Some questions to contemplate…
The devastating shock of my father’s unexpected death led me to TBLD and the R organization. What led you to R?
I stayed in longer than I should have, ignoring my feelings and common sense. If that sounds familiar to you, why did you stay as long as you did?
If you are shocked and unsure of how to proceed, what would it feel like not to jump immediately back into the teachings or looking for a new teacher—a new and better way to do things? What might it feel like to just sit with the feelings that are arising for a bit? To be “adrift” without someone at the top telling you what to do?
When someone comes forward to tell their story of abuse, what would it feel like to just listen rather than giving a dharma lesson or talk about “seeing both sides” (loving SR but hating the actions) or stressing “harmony” or recommending new teachers or explaining how you personally didn’t witness any abuse? (I know from my own experience that any of the aforementioned responses had the effect of shutting me down. I felt utterly unheard and alone.) The “Three Wisdom Tools” are listening and hearing / contemplation and reflection / meditation and action. Is it possible to simply listen and really HEAR what the person is saying?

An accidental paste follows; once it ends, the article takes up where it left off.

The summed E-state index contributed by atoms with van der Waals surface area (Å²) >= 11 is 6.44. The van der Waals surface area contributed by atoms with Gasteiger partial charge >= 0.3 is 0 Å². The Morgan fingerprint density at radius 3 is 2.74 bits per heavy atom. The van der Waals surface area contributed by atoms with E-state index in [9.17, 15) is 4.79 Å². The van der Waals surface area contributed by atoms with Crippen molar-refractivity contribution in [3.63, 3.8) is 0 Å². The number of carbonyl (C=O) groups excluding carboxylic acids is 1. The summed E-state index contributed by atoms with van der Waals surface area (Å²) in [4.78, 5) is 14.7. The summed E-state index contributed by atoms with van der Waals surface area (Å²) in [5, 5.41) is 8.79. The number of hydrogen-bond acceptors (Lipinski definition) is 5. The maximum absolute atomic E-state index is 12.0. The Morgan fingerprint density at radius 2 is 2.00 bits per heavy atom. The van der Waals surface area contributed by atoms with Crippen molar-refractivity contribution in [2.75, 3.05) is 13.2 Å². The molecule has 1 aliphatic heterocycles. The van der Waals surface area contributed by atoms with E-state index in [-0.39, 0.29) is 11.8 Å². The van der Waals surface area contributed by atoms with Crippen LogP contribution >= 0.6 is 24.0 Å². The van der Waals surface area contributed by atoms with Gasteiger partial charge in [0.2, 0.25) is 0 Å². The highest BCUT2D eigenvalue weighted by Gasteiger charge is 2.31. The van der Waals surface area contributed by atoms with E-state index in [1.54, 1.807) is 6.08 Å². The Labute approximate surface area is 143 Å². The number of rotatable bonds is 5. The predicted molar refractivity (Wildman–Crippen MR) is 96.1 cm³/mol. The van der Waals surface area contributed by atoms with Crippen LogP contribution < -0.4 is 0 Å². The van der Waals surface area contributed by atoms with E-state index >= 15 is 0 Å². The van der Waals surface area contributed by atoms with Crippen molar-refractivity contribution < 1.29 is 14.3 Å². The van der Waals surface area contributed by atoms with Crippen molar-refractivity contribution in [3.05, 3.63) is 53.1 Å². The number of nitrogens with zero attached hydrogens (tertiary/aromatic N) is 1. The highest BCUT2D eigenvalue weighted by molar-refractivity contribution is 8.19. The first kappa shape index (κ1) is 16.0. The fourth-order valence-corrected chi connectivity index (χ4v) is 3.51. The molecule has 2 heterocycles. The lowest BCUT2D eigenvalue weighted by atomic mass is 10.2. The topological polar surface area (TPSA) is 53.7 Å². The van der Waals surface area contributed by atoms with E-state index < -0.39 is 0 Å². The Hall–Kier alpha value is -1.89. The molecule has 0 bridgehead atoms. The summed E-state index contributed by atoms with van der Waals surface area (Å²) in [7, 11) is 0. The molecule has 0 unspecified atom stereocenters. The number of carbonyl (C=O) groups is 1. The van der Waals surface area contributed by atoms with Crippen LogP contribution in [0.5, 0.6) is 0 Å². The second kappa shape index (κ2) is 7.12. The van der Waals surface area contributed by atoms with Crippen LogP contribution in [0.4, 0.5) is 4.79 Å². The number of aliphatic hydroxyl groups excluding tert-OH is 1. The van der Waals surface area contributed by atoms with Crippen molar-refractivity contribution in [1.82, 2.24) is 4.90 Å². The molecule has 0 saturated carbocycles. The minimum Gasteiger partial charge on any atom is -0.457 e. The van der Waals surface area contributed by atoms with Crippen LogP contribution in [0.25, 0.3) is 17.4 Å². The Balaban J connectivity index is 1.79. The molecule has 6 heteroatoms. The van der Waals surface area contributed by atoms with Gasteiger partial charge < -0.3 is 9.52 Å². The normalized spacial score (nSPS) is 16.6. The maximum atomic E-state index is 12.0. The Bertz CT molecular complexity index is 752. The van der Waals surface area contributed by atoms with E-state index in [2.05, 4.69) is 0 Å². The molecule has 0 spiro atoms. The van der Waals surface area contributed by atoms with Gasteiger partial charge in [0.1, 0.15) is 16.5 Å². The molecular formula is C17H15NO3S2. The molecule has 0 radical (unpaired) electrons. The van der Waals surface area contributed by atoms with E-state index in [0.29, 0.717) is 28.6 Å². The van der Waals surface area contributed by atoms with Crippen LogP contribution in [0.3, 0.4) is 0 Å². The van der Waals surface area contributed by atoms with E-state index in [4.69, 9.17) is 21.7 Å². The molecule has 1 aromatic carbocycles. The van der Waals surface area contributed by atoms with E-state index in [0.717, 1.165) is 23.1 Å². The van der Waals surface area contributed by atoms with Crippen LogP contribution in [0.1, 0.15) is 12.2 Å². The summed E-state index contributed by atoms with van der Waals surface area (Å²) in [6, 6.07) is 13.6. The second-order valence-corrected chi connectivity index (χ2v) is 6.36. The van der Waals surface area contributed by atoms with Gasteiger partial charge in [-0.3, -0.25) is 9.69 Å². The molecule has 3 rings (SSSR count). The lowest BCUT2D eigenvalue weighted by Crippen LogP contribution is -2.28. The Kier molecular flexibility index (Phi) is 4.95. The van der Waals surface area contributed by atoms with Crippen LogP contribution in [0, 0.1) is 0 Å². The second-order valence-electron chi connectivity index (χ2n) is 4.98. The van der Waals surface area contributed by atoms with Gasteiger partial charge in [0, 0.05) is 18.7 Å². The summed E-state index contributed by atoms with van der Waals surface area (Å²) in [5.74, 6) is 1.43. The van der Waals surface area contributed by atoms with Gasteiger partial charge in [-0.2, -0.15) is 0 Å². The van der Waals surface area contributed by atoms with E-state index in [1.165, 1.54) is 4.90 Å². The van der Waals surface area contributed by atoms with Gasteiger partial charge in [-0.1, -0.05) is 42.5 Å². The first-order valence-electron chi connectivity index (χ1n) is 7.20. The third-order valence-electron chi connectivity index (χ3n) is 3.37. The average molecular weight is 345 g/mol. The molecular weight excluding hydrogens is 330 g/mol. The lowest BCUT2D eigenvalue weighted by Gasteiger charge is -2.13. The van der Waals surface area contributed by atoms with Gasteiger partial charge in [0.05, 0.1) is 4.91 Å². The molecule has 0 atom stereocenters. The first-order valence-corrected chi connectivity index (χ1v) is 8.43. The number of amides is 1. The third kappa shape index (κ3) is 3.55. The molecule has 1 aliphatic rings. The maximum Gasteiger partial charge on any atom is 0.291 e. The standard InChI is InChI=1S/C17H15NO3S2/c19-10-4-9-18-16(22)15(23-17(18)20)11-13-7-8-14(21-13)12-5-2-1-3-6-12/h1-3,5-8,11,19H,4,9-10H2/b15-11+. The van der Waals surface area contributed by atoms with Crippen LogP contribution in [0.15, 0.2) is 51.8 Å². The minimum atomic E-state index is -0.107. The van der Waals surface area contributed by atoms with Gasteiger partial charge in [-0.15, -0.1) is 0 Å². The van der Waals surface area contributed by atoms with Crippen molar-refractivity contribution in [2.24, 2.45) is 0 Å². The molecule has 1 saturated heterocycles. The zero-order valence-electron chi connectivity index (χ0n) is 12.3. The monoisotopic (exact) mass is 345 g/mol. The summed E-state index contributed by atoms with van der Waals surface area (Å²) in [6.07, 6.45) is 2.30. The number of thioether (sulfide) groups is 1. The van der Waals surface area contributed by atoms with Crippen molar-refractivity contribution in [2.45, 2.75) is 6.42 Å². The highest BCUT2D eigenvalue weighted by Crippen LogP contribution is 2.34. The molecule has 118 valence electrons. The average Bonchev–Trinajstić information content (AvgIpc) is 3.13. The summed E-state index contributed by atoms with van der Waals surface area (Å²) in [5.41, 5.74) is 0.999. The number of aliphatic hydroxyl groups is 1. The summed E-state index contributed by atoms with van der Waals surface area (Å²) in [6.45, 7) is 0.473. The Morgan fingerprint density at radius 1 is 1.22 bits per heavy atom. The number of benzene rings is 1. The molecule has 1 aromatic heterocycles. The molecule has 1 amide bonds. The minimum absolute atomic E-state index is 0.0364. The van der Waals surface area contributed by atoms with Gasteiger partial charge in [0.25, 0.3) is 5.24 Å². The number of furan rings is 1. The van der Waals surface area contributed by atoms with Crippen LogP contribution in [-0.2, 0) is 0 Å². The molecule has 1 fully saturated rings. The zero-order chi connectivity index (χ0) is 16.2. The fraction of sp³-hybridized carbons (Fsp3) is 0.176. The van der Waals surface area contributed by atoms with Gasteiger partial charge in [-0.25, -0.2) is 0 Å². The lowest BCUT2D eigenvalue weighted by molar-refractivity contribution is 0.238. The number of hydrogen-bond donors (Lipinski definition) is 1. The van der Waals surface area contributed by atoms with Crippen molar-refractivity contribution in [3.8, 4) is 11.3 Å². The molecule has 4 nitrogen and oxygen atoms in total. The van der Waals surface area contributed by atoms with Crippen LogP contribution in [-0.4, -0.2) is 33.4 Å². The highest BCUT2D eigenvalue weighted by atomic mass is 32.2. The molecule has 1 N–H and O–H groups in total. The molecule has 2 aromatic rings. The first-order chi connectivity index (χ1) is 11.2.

To those who have been hurt by SR and the R sangha, it is my hope that you find a place (this group or elsewhere) where you can LET IT FLY: the laughter, the tears, the confusion, the anger…all of the mess that makes you (and all of us) so beautifully human. You have suffered, and you don’t have to be neat and proper as you work your way through it.
Written by James Morgan. This post was first published in the What Now? Facebook Group. On request, James kindly gave his permission to share it here.
If you have any thoughts to share, let us know in the comments. Please use initials rather than full names when referring to teachers and organizations.
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